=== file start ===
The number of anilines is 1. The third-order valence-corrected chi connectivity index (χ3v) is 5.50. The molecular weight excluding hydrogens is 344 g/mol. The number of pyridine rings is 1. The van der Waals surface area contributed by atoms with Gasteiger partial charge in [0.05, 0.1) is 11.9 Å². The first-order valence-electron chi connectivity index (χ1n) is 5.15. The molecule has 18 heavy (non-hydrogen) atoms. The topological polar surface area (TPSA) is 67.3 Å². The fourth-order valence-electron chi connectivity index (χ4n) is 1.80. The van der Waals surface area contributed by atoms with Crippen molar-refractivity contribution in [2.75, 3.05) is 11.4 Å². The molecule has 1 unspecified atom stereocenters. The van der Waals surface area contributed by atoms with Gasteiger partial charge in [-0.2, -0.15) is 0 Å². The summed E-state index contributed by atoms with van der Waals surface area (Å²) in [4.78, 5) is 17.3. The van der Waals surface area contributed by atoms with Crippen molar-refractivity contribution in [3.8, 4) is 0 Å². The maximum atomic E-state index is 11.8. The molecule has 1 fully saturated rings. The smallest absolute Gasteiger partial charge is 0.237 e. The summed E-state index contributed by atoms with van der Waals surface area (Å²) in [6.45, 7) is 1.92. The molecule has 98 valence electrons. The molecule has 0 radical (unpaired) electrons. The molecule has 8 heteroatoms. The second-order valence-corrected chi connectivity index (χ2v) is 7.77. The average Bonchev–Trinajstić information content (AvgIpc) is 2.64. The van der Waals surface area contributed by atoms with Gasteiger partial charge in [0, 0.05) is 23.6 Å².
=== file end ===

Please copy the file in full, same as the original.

The number of anilines is 1. The third-order valence-corrected chi connectivity index (χ3v) is 5.50. The molecular weight excluding hydrogens is 344 g/mol. The number of pyridine rings is 1. The van der Waals surface area contributed by atoms with Gasteiger partial charge in [0.05, 0.1) is 11.9 Å². The first-order valence-electron chi connectivity index (χ1n) is 5.15. The molecule has 18 heavy (non-hydrogen) atoms. The topological polar surface area (TPSA) is 67.3 Å². The fourth-order valence-electron chi connectivity index (χ4n) is 1.80. The van der Waals surface area contributed by atoms with Crippen molar-refractivity contribution in [2.75, 3.05) is 11.4 Å². The molecule has 1 unspecified atom stereocenters. The van der Waals surface area contributed by atoms with Gasteiger partial charge in [-0.2, -0.15) is 0 Å². The summed E-state index contributed by atoms with van der Waals surface area (Å²) in [4.78, 5) is 17.3. The van der Waals surface area contributed by atoms with Crippen molar-refractivity contribution in [3.8, 4) is 0 Å². The maximum atomic E-state index is 11.8. The molecule has 1 fully saturated rings. The smallest absolute Gasteiger partial charge is 0.237 e. The summed E-state index contributed by atoms with van der Waals surface area (Å²) in [6.45, 7) is 1.92. The molecule has 98 valence electrons. The molecule has 0 radical (unpaired) electrons. The molecule has 8 heteroatoms. The second-order valence-corrected chi connectivity index (χ2v) is 7.77. The average Bonchev–Trinajstić information content (AvgIpc) is 2.64. The van der Waals surface area contributed by atoms with Gasteiger partial charge in [0, 0.05) is 23.6 Å².